Spanish ‘Bonos’ emerge as a new safe haven

The potential of Spanish government bonds identified by Unicredit is also picked up on by Oxford Economics on January 31. The analysis from Oxford goes further and argues that Spanish ‘Bonos’ have in fact decoupled from Italian BTPs and are now behaving more like OATs and Bunds. As such, they are strongly preferred to corporate credit, which is seen as exposed to a much wider range of risks. Corporates face limited profitability which will also hamper European equities, as well as geopolitical dangers. A large portion of corporate credit is rated on the cusp of investment grade, so a downgrade shock could bring about significant turmoil, and trade wars will hurt corporates more than sovereigns.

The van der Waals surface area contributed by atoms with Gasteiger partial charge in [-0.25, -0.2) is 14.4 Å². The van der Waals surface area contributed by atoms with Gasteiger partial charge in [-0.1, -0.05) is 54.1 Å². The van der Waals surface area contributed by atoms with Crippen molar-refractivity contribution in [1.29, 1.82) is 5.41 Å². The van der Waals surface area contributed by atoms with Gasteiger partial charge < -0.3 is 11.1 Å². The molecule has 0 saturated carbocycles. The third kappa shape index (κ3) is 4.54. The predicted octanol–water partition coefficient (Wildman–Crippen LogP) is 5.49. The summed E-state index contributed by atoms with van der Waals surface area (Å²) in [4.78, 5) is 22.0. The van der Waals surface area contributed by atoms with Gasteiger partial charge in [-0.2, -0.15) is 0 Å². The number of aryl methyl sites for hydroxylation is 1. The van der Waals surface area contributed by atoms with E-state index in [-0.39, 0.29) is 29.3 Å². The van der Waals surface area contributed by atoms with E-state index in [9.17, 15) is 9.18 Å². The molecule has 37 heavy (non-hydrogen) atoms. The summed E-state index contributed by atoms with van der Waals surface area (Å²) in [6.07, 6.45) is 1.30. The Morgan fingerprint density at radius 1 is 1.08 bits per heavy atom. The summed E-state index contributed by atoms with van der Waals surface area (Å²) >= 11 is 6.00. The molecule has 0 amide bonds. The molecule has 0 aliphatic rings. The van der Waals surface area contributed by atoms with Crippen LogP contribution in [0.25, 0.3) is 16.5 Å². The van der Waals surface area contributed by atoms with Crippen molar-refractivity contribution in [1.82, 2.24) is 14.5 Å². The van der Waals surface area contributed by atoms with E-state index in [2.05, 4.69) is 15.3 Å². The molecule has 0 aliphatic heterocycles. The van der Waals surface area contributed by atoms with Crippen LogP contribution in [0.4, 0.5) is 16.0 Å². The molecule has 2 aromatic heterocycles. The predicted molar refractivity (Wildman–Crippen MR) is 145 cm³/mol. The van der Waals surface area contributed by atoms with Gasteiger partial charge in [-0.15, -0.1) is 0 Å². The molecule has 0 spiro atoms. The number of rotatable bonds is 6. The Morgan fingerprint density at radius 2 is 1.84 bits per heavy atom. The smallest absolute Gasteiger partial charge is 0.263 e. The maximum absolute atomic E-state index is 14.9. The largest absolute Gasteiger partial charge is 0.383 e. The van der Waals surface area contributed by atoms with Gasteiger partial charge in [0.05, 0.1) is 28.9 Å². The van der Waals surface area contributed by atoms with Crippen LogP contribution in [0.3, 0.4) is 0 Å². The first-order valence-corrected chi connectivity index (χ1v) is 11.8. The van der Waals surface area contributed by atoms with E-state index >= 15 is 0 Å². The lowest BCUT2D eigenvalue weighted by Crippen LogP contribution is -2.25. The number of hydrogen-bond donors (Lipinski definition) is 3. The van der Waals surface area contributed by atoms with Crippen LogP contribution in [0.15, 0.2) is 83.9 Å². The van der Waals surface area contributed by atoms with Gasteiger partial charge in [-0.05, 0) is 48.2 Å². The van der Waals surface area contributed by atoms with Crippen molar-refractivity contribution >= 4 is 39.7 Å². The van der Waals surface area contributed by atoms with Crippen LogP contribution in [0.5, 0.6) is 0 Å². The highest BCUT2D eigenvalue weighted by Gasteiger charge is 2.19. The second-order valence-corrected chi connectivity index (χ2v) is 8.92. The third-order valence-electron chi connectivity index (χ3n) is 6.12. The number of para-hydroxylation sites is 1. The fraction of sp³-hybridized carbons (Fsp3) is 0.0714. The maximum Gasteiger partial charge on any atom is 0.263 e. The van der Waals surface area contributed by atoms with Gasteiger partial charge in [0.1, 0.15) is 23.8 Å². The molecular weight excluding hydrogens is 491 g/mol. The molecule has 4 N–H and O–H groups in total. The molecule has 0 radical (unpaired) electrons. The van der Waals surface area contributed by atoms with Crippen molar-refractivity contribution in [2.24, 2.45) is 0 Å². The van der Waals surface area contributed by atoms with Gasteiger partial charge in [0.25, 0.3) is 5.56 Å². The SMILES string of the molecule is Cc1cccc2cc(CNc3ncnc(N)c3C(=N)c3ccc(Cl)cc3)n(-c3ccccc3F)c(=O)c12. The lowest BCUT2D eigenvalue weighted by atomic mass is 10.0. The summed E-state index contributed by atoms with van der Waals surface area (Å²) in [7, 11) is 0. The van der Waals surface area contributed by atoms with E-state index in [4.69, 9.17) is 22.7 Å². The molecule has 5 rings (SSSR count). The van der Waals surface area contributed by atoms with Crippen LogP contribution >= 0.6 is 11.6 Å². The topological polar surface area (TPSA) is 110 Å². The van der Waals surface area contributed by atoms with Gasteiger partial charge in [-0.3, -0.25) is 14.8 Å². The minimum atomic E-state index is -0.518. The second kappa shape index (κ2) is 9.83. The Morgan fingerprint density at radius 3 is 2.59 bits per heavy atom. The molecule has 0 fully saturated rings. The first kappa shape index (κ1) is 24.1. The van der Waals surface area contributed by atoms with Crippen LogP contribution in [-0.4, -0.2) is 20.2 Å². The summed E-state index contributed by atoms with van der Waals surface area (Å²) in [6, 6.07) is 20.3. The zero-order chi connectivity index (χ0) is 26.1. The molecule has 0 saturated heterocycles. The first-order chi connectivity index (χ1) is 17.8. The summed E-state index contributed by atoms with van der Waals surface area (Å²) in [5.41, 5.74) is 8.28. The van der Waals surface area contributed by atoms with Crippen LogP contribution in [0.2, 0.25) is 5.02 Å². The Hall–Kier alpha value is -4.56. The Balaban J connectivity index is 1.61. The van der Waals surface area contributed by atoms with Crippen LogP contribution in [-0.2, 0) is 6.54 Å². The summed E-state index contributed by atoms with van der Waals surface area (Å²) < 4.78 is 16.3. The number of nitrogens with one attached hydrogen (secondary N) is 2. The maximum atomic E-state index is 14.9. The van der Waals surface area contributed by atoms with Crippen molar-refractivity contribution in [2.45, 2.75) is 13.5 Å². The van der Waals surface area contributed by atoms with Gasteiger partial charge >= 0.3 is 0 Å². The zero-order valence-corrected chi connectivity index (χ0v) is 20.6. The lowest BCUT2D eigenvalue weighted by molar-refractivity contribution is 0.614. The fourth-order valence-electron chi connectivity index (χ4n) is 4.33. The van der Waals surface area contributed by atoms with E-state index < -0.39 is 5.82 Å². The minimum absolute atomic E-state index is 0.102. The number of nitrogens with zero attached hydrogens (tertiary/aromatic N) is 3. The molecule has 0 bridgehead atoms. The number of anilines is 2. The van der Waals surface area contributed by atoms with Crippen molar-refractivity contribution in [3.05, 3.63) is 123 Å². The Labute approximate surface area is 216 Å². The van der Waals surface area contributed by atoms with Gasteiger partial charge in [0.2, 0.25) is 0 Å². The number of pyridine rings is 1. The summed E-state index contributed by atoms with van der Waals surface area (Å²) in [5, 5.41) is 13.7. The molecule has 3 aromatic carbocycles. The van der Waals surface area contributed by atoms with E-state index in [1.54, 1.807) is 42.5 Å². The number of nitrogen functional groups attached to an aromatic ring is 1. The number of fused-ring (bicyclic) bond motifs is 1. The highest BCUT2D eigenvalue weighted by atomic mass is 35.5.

End of QE opens up EMU new government debt trades

Government debt yields in EMU countries have already become less correlated with the end of ECB quantitative easing and this trend is set to continue, UniCredit argues on January 30. Investors are focusing increasingly on the specific fundamentals of government issuers, and UniCredit has produced a scorecard to try to identify promising trades. Intriguingly, Spain scores better than France, suggesting a possible long opening. This supposes, UniCredit argues, that Italian BTPs do not come under pressure again. UniCredit also warns that French debt is still favoured by very conservative investors, so a better play may be going long on Spanish versus Belgian debt. Investors can also consider going long Ireland versus Belgium at five years, or shorting Finland versus Austria at the 10- or 15-year tenor.

Sterling is set to rise again and questions on Ireland’s solvency?